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Mercedes-Benz E55 AMG buying guide, history and review

Words: Matthew Hayward

Some cars reach legendary status early on in their life, such as BMW’s E39-generation M5. A great engine, sublime chassis and good looks – plus the indefinable M-factor – helped to elevate this BMW beyond the realm of mere hot saloon. Just a few months before the M5 was launched, however, Autocar magazine actually declared this, the W210-generation Mercedes-Benz E55 AMG, to be the world’s best sporting saloon. It was an impressive package and far more of an all-rounder than the hot rod reputation of AMG might have you believe. Arguably it set the template for a generation of big V8-engined AMGs, yet today it seems largely forgotten and unloved. It shouldn’t be.


As the relationship between Mercedes and the Affalterbach-based tuning company moved closer, AMG’s products became better developed and more mainstream. Models such as the six-cylinder C36 were sold through Mercedes dealerships with full warranties in the early 1990s and, although by the time this V8-engined E55 was launched AMG was still independent, it was working closely with Mercedes on its product development.

The E55 was an evolution of the special-order (left-hand-drive only) E50 AMG, on sale briefly between 1996 and 1997. AMG’s hand-finished engine was based on the sohc 5.0-litre M113, enlarged to 5.4 litres and fitted with a pair of hotter camshafts, a new intake and a freer-flowing exhaust. This boosted output to 349bhp and 391lb ft of torque, the latter delivered at a gut-punching 3000rpm and sent to the rear wheels via Mercedes’ five-speed, electronically controlled automatic gearbox. With double wishbones up front and a multi-link system at the rear – now with switchable dampers – the chassis was more than capable of harnessing the power. A serious brake upgrade beneath a set of magnificent 18-inch alloy wheels completed the package.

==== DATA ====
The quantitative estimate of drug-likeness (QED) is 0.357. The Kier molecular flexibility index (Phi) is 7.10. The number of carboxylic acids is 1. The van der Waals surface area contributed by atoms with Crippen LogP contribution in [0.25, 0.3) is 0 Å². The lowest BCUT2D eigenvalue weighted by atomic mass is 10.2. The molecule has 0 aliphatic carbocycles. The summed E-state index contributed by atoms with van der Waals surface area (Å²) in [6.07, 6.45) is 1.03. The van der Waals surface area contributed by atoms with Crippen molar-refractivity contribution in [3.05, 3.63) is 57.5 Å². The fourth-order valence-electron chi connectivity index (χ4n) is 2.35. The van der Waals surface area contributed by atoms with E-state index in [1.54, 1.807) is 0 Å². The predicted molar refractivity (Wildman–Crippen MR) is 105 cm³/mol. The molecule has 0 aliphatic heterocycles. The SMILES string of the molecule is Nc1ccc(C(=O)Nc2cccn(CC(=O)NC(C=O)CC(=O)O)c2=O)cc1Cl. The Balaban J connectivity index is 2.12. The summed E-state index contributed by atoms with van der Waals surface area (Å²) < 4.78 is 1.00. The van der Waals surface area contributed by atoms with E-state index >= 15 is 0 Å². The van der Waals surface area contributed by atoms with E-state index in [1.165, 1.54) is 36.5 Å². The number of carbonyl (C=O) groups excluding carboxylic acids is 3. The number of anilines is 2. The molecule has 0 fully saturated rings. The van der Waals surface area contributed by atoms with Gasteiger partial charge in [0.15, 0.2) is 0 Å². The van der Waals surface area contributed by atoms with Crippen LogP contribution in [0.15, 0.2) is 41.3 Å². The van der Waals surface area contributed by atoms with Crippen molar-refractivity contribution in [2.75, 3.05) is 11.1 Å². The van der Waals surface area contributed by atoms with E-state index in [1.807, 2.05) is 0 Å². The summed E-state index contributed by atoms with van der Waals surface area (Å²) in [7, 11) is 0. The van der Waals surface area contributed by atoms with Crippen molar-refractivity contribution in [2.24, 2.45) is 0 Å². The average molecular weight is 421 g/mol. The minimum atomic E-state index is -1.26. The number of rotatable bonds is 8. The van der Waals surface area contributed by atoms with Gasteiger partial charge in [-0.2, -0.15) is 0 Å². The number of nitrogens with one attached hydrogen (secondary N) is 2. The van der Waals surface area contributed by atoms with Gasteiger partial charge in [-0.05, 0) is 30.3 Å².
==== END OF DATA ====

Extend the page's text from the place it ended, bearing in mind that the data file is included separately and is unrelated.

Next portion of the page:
In many ways, the E55 cemented the formula for the modern-day fast Mercedes. Not just a big saloon with a thumping V8 up front, but a well-rounded performance car with some real dynamic ability. Mercedes offered the E55 as an estate, too. Tick the right option box and you could even have seven seats.

Aside from a minor facelift in 2000, not much changed throughout production before the W210 series was replaced by the W211 in 2003. Time certainly wasn’t kind to this generation of E-class, though; most W210s were great to drive but their shoddy build quality caused some serious problems as the cars aged. Unlike with most cars of their era, unsightly rust was a huge issue – and it really put a downer on the Mercedes for many owners.

Chances are, though, that if an E55 has made it this far it’s likely to be a good one. Treat it as a classic car when it comes to maintenance and rust prevention, and this could be a great buy. Yes, it still lives in the shadow of the M5, but that’s why the E55 is potentially a clever purchase. It was always a very different proposition, and even the best examples cost significantly less money today.

Common problems

Corrosion is by far the biggest problem for this generation of E-class, and the AMG version is no exception. Unsightly cosmetic rust around the boot lock, on all doors, the rear quarter panels and the front wings will be obvious, but the real nastiness will be hiding underneath. Sills, subframes, inner wheelarches, front spring cups and the whole underside should be checked very carefully.

The engine and drivetrain are very reliable, but proper upkeep is vital. The gearbox is officially ‘sealed for life’ but in practice regular fluid changes are crucial.

What to pay?

Values have risen, but you can still expect to find a tidy saloon with 100,000 miles for £5500-7500. The occasional low-mileage example or fresh Japanese import might push the £15,000 mark. ‘S210’ estates are rarer, and carry a £1000-1500 premium. Feeling brave? Big-mileage cars, and those with corrosion issues, can still be picked up from around £2500…

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